Danielle Smith’s petulant afternoon “readout” from Friday’s Calgary Stampede meeting with Prime Minister Justin Trudeau suggests Alberta’s premier didn’t get very far trying to bully the feds into abandoning their energy emissions targets.
In other words, my assessment yesterday of what was likely to happen once the doors closed and the smiles came off at their private meeting was pretty much spot on.
This prompted some rather overheated and threatening grumbling in the readout – a faddish Washington term to describe a self-serving description of what happened in a closed meeting – and some outright hysteria from another of Postmedia’s political columnists, all of whom are now gratefully back in the United Conservative Party’s media corral with the threat of an NDP government behind them.
“Trudeau DOES NOT budge on where he’s headed with Alberta,” screeched Calgary Sun bloviator Rick Bell.
Holy crap! The apocalypse, probably!
Dial it back there, Big Guy! If she sticks with her present strategy for real – as opposed to random threatening readouts and declarations to impress the rubes – she’ll soon find that, constitutionally speaking, her government is all hat and no cows, to stick with the Stampede metaphor.
In the meantime – as predicted in this space – Ms. Smith will continue trying to Own the Libs, and Mr. Trudeau and the Libs will continue trying to find a formula to win the next election against the dislikeable Pierre Poilievre’s federal Conservative Opposition. He may well succeed, thanks in no small part to what Ms. Smith says and does.
As previously reported, Alberta and the feds have struck a “bilateral working group” that will “work on an aligned framework to incentivize investment in carbon capture, utilization and storage as well as other emissions-reducing technologies.” (That’s bureaucratic babble for look busy and churn our anodyne platitudes, which is what Ms. Smith clearly hopes the committee will do. If she were serious about it reaching consensus with Ottawa, she’d call it a “task force.”)
There will be rules for building “small modular reactors,” a dubious idea favoured by both the feds and the province. Other than the working group, that seemed to be about all the sides agreed upon.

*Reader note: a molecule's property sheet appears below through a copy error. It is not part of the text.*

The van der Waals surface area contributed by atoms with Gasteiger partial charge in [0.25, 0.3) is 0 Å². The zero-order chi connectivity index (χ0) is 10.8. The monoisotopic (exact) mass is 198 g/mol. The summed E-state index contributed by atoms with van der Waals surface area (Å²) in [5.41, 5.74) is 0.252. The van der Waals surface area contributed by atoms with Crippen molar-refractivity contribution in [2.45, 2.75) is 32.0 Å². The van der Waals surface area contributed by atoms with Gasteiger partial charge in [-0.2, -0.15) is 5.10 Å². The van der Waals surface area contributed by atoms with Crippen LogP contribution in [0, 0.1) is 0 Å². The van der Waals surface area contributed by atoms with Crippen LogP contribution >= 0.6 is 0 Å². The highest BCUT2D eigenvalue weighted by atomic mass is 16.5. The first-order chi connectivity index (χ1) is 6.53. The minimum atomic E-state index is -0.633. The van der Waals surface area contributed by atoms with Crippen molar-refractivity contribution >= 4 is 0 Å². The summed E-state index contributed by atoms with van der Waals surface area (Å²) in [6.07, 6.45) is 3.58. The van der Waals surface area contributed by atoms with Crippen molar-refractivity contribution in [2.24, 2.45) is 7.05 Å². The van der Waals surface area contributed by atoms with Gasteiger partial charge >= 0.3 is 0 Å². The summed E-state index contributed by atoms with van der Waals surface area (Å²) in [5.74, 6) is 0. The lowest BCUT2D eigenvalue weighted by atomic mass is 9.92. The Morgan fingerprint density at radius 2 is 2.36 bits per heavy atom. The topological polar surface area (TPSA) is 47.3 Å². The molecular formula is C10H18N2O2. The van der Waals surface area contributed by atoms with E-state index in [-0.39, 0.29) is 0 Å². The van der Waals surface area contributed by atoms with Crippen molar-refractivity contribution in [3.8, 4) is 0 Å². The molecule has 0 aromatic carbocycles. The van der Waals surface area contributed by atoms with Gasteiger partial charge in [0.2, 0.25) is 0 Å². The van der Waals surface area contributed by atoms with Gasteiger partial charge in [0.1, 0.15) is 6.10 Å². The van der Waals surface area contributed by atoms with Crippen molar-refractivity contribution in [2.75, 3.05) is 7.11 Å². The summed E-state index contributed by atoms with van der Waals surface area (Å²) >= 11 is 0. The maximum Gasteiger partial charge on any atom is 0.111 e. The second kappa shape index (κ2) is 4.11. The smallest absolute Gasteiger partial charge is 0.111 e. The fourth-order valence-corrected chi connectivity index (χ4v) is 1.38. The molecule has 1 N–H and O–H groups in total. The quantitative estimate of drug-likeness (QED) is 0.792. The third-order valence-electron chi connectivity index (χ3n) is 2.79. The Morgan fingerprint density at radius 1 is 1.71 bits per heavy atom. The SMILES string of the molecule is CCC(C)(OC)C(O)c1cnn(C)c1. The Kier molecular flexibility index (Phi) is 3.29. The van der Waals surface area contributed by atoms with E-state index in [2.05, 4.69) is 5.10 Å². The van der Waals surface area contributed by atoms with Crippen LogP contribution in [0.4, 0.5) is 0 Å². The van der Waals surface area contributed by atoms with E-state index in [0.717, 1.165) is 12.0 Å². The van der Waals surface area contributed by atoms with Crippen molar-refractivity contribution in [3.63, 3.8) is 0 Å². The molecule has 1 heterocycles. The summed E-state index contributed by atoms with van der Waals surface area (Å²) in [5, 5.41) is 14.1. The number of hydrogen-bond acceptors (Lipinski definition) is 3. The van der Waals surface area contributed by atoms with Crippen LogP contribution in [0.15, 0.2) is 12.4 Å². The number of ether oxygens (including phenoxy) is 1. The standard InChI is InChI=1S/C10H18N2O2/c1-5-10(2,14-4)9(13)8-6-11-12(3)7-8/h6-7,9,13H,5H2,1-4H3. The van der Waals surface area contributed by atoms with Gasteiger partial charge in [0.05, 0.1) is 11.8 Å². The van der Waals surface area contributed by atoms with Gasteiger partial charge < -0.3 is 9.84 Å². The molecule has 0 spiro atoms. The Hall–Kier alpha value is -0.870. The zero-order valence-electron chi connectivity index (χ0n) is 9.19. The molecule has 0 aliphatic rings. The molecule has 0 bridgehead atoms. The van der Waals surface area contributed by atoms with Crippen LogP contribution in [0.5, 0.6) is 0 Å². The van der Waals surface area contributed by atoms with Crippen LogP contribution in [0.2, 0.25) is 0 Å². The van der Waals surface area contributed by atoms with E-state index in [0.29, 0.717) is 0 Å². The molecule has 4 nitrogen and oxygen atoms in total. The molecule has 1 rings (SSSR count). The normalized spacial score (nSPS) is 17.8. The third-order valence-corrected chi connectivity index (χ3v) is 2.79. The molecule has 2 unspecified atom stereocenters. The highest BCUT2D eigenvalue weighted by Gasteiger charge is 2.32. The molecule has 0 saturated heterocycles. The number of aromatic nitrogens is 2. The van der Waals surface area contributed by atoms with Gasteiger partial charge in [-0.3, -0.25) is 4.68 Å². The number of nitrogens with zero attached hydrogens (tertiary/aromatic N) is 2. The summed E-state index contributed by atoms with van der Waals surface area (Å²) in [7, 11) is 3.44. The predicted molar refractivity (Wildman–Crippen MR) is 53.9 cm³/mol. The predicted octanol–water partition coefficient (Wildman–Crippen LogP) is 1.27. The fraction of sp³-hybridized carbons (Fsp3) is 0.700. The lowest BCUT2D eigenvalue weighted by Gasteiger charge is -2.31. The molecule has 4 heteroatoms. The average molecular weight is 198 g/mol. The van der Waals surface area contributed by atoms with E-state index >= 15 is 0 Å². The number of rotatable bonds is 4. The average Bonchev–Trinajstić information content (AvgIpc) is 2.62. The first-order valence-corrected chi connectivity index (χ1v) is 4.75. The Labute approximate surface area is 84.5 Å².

According to Ms. Smith’s readout, though, that was “constructive.”
Apparently not constructive, according to the premier, was the fact “the federal government has yet to formally recognize Alberta’s exclusive jurisdiction to set its own emissions-reduction targets and milestones on the path to a carbon-neutral energy sector and electricity grid by 2050.”
That’s probably because the premier’s claim of jurisdictional exclusivity is constitutionally questionable at best, and likely to face stiff headwinds in the courts.
Also, her statement said, “they continue to set targets for a 42 per cent reduction in energy sector emissions by 2030 and a net-zero electricity grid by 2035.
“Both of these targets are unachievable,” she claimed, hyperbolically. And that, she insisted, “will drive billions of investment out of Alberta, massively increase electricity costs and result in the loss of tens of thousands of Alberta jobs.”
Well, that’s her story, and she’s obviously stickin’ to it, so detailed analysis needs to follow.
Ms. Smith also demanded “more time” for Alberta to clean up its electricity generation practices, a standard tactic of petroleum-industry captured governments everywhere. In truth, had the NDP led by Rachel Notley won the election, the rhetoric would have been softer, but the ultimate strategy would likely have been much the same.
The readout carries on like this for a while. Readers are encouraged to read it themselves.
Eventually, Ms. Smith got around to threatening Ottawa with application of her Alberta Sovereignty Act, at least that’s most logical readout of her assertion that “if Ottawa does not recognize and support Alberta’s exclusive right to regulate these sectors of our economy, our province will have no choice but to use alternative policy options to protect our rights independent of federal interference.” (Emphasis added.)
One can only hope she does. That will settle once and for all that the Sovereignty Act is, to borrow from the Bard, “full of sound and fury, signifying nothing.”
Cue the sound effects!
Not much new in premier’s statement on B.C. waterfront strike
Meanwhile, yesterday the premier’s staff assembled all her previous talking points about the dockworkers’ strike in Vancouver into another melodramatic statement directed at the PM demanding immediate federal action to end the labour dispute.
There is almost nothing in this statement that we haven’t heard from various UCP officials and their cheerleaders in media in the past few days, including the whingey complaint that Ottawa acted more quickly to end a strike on Montreal’s docks in 2021.
The statement’s closing line was interesting, though. “While proactive federal measures could have prevented this current situation, I urge your government to develop a new process for addressing the risk of work stoppages at ports in the future. The federal government must ensure labour stability and support a resilient supply chain to protect our economy and the Canadians who rely on it.”
One wonders what she has in mind. Have the Navy load the ships?
The constitutional right to bargain collectively is pretty well established in Canadian law now. Perhaps Stephen Harper, patron political saint of the United Conservative Party, can ask his buddy Viktor Orbán for some ideas from Hungary’s “illiberal democracy” to pass along.